While statement is a loop, whose common form is
while (expression) statement

Its meaning is:

(i) Compute the expression
(ii) If its value is true (that is, not zero) do the statement, and go back to (i)

Since the expression is tested prior to the statement is executed, the statement portion can be executed zero times, that is frequently desirable. As in if statement, the expression and the statement can both be arbitrarily complex, though we haven't seen that yet. Our instance gets the character, assigns it to c, and then tests if it is a `\0''. If it is not a `\0', the statement portion of the while is executed, and prints the character. The while then repeats.

Whenever the input character is finally a `\0', the while finishes, and therefore does main.

Notice that we employed an assignment statement 

c = getchar( )

in an expression. This is a handy notational shortcut that frequently generates clearer code. (However it is often the only method to write the code cleanly. As an exercise, rewrite the file-copy devoid of employing an assignment within an expression). It works since an assignment statement has a value, merely as any other expression does. Its value is the value of right hand side. This as well implies that we can employ multiple assignments such as

x = y = z = 0;

Computation goes from right to left.

The extra parentheses in the assignment statement in the conditional were really essential: if we had state:

c = getchar( ) != '\0'

Here c would be set to 0 or 1 based on whether the character fetched was an end of the file or not. This is since in the absence of parentheses the assignment operator `=' is computed after the relational operator `!='.  Whenever in doubt, or even if not, parenthesize.

main( ) {
           while( putchar(getchar( )) != '\0' ) ;   }

Else Clause; Conditional Expressions:

We just employed an else after an ‘if’. The most common form of ‘if’ is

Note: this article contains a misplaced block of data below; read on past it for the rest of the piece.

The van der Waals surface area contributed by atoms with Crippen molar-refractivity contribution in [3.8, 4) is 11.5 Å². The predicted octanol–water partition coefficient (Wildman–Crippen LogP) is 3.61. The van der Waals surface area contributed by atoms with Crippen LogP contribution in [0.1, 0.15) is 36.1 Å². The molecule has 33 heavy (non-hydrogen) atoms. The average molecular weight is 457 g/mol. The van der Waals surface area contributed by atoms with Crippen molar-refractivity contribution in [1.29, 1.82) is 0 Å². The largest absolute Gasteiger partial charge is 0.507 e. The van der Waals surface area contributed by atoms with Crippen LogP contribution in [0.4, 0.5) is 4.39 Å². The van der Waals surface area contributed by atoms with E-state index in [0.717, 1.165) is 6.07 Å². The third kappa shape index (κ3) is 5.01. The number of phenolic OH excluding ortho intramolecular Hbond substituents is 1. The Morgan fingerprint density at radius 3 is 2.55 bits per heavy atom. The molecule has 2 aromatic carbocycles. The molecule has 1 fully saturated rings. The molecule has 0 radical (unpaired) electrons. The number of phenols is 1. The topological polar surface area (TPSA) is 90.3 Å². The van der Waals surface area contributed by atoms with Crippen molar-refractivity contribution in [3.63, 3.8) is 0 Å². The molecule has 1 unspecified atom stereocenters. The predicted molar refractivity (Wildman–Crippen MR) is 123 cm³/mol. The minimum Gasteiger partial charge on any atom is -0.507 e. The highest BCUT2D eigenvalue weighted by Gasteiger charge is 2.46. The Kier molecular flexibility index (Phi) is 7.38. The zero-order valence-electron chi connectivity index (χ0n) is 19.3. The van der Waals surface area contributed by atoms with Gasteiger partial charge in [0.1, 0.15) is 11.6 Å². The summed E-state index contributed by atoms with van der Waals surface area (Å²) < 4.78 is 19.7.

if (expression) statement1 else statement2

the else portion is optional, however often helpful. The canonical illustration sets x to the minimum of a and b:

if (a < b)
               x = a;
               x = b;

C gives an alternate form of conditional which is frequently more concise. It is termed as the ‘conditional expression' since it is a conditional that really has a value and can be employed anywhere an expression can. The value of

a<b ? a : b;

is a if a is less than b; it is b or else. In common, the form

expr1 ? expr2 : expr3

To set x to minimum of a and b, then:

x = (a<b ? a : b);

The parentheses are not essential since `?:' is computed before `=', however safety first.  Going a step further, we could write the loop in lower-case program as:

while( (c=getchar( )) != '\0' )
putchar( ('A'<=c && c<='Z') ? c-'A'+'a' : c );

If's and else's can be employed to construct logic which branches one of some ways and then rejoins, a common programming structure, in this manner:

       else if(...)
       else if(...)
               {...}  else  {...}

Conditions are tested in order, and precisely one block is executed; either the first one whose if is pleased, or the one for the last else. Whenever this block is completed, the next statement executed is the one subsequent to the last else. When no action is to be taken for the ‘default’ case, omit the last else.

For illustration, to count letters, digits and others in a file, we could write:

  main( ) {
          int let, dig, other, c;
          let = dig = other = 0;
          while( (c=getchar( )) != '\0' )
                  if( ('A'<=c && c<='Z') || ('a'<=c &&  c<='z') )
                  else if( '0'<=c && c<='9' ) ++dig;
                  else  ++other;
          printf("%d letters, %d digits, %d others\n", let, dig, other);

This digits, code letters and others in a file.